Nothing beats a home DIY project that is all at once easy, straight forward, and packs a major transformation punch. For me, that usually means a can of black paint (if you know, you know), but cabinet pulls and knobs also fit into this coveted project category. Switching out old outdated hardware (looking at you brushed silver turtle knobs) can be a 10 minute project that changes the entire feel of a space. But what about when there aren’t existing hardware holes? Then what? Well, it can seem daunting at first, but with a few simple tools and patience, it’s easy to install cabinet hardware!
The hardware installation is part of my bigger overall (and never ending) kitchen update. Along with a new sink, backsplash tile, and countertops, I had the cabinets painted with new door and drawer fronts made. (See more of the painted cabinet overhaul).
Ultimately, I’ll also be replacing the upper cabinets with open shelving. Check out my complete guide, How to Make Wood Shelves to see how easy it can be!
Supplies to Install Cabinet Hardware:
- Cabinet Pull Jig Template (total game changer! especially for longer pulls)
- Matte Black Long Cabinet Pulls (check out the end of the post to see more of my faves)
- Cabinet Knob Template (also works for smaller pulls)
- Matte Black Cabinet Knobs
- Cordless Power Drill & Bits (not shown but this one is my favorite that I use all the time!)
- Basics: pencil, measuring tape, screwdriver
1. Confirm Hardware Screws in Advance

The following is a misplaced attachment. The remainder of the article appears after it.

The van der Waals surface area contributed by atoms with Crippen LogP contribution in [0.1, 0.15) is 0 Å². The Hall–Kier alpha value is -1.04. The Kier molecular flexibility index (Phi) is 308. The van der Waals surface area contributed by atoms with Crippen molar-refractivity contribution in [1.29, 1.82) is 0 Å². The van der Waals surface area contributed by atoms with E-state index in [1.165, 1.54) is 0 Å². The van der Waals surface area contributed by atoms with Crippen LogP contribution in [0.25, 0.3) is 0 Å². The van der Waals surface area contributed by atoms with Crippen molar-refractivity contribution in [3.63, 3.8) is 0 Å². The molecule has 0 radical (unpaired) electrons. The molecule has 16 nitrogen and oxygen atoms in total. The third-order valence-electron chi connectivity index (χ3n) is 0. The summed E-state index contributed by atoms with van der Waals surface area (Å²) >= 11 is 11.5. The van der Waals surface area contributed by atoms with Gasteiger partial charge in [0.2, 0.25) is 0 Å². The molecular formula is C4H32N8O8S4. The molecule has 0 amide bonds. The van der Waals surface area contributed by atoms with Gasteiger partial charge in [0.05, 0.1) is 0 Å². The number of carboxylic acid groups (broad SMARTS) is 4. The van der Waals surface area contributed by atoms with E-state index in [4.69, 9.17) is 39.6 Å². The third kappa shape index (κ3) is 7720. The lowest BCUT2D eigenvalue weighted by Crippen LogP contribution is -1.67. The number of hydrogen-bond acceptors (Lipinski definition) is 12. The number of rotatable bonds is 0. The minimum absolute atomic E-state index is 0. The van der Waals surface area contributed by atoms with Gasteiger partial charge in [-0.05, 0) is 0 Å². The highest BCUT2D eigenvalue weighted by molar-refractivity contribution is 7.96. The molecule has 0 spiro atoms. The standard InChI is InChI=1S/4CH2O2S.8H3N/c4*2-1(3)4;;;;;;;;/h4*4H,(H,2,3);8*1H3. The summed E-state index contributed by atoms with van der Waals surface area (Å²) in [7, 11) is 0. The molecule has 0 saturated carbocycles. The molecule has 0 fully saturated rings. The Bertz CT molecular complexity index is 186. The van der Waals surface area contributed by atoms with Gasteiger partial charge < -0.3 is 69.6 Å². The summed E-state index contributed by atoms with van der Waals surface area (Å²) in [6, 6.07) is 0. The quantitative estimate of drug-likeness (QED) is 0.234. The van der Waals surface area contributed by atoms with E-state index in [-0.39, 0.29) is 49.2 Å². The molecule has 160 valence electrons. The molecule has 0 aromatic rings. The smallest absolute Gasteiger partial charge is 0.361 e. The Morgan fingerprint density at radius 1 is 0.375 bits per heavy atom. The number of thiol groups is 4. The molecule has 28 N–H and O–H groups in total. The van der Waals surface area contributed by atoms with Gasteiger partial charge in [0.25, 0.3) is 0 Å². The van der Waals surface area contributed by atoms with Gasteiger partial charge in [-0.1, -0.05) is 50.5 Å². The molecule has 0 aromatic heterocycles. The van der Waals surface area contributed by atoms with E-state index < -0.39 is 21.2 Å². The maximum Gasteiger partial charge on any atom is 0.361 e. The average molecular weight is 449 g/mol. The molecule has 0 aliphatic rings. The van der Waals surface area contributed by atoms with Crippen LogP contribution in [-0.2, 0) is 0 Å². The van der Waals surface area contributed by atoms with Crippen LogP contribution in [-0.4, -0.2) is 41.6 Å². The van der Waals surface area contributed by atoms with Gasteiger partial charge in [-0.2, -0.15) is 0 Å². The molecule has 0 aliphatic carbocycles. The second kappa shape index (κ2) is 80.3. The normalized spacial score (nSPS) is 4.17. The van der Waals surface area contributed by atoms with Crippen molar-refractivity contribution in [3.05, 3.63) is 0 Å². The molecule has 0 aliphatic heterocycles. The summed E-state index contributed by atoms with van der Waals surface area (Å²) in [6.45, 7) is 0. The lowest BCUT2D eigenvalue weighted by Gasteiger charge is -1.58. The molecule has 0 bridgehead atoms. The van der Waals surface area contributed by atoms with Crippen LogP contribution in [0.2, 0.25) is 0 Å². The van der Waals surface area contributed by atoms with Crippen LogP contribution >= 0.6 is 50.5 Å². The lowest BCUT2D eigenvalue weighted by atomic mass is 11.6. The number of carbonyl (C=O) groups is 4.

Soooo, this one seems obvious but if overlooked can lead to major issues. Most knobs and pulls will come with their own screws, sometimes in two different lengths. It’s important to check *before* drilling that you use the correct size drill bit (too large of a hole and there is no going back!) – see a curated list of my favorite knobs & pulls at the end of this post
Also, you’ll want to make sure that the provided screws are long enough. My cabinet drawers have especially thick fronts so I had to source longer screws. Something I only realized mid-way through drilling and up to my eyeballs in templates, pulls, and pencils.
Note to self: next time, check this in advance! It was an easy fix at the hardware store but could’ve just as easily not gone as well if I my pre-drilled hole placement wouldn’t work…
2. Consider Hardware Placement
If there are pre-drilled holes in your cabinets, it may be an easy decision to just keep those same holes and go with it. Buuuut, if you’re feeling adventurous, you might want to fill/paint those holes and go for a more modern or better suited placement.
With my new cabinet doors, I had the excitement and burden of determining placement AND drilling the holes. Getting it right was nerve wracking for sure. I considered a lot of options and used this Cabinet Hardware Placement Guide from Emily Henderson to help me decide.
3. Use Cabinet Pull Jig
If you’re using pre-existing drawer pull holes, you’ll just want to make sure the new hardware you choose lines up. The holes are measured “on center,” meaning that you measure from the middle of one hole to the middle of the next hole.
The drawer pulls I used are 8″ on center, which is longer than average. Because I was drilling new holes, I decided to purchase a cabinet hardware jig (inexpensive for the the peace of mind it provides!) which is an adjustable template.
I set mine to the 8″ on center holes and then after identifying the middle of the cabinet, I adjusted the jig vertically for where I wanted to pull to be centered on the drawer. (I opted for the middle of the shaker style drawer faces).
Once the holes are drilled, simply use a screw driver to install cabinet hardware with the selected screws. *Extra tip, I actually prefer to insert the screw and hold it with one hand while twisting the knob. This can be helpful for tight spots or to prevent over-tightening the screw.
free home decor downloads
Lastly, sit back and enjoy the updated look of your new cabinet hardware! Replacing knobs and pulls is a big transformation for little cost and time. I’ve included it on my 9 Easy Home Updates Under $200 – check out for other DIY projects.